Too much guessing. Consider temporarily putting a fuel pressure on and then go make the symptoms occur. You can do this by plumbing in the gauge and then strapping it to a windshield wiper. We’ve done this at the track several times. As a permanent solution, put a gauge on your dash.
If your FP gauge doesn’t show any FP problem, don’t waste time on fixing fuel supply problems.
At the same time, put a fuel to air ratio meter on your dash. This can provide key troubleshooting info.
Some years ago, '09 maybe, I went thru engine management hell. I did everything I could come up with trying to fix the problem, to include pulling apart every electrical connection that could possible be related to engine management, surfacing the metal, and then re-assembling with conductive grease. The problem turned out to be the AFM. A couple well-intentioned souls had “adjusted my AFM dial”, a technique that to this day is hotly debated, and over time that made my engine run leaner and leaner. The F/A meter on my dash was telling me what the problem was, I was just too stupid to believe it.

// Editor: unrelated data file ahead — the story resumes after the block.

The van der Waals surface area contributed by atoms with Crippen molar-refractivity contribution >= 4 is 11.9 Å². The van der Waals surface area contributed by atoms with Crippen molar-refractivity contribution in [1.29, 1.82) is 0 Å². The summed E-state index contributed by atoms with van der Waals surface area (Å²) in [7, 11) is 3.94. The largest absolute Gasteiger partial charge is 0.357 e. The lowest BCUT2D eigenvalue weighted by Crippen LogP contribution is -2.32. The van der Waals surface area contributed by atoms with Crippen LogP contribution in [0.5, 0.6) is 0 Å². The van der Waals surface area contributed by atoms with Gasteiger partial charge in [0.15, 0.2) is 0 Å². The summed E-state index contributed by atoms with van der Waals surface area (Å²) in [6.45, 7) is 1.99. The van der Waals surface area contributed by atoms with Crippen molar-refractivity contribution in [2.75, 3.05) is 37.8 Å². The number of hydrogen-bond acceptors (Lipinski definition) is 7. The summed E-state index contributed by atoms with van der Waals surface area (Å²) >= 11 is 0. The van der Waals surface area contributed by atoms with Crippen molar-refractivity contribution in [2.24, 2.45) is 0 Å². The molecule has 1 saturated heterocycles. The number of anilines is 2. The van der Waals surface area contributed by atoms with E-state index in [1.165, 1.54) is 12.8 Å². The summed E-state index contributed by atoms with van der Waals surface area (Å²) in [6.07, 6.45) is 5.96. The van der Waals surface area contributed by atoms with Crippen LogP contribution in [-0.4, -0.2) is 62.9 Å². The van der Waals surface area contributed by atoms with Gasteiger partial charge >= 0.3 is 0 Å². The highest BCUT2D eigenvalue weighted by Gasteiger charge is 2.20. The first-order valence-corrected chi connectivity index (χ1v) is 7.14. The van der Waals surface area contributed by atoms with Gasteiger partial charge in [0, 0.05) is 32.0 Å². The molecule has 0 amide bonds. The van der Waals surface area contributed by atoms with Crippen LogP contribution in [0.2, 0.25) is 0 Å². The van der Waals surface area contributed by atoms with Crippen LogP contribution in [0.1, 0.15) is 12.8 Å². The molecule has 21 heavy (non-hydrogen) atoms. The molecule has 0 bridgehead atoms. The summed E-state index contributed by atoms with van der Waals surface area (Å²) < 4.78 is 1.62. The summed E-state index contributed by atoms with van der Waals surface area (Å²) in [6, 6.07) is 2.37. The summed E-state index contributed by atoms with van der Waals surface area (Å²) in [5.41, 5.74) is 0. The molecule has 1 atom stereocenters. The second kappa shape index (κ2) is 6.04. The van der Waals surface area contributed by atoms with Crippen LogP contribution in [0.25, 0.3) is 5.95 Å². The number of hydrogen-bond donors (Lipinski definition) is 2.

My point is that it’s a mistake to randomly attack a system. First, spend lots of time trying to figure out what is causing the symptom, or rule out possible causes. Connecting a fuel pressure gauge to your system and then doing hard laps, for example, is a trivial effort and saves a lot of hassle by ruling out a number of possibilities.
Re fuel tank venting. Last year I noticed that my tank had developed some kind of venting problem. A low pressure zone was being created in the tank as fuel was removed. The solution was a vented gas cap. Cheap and easy.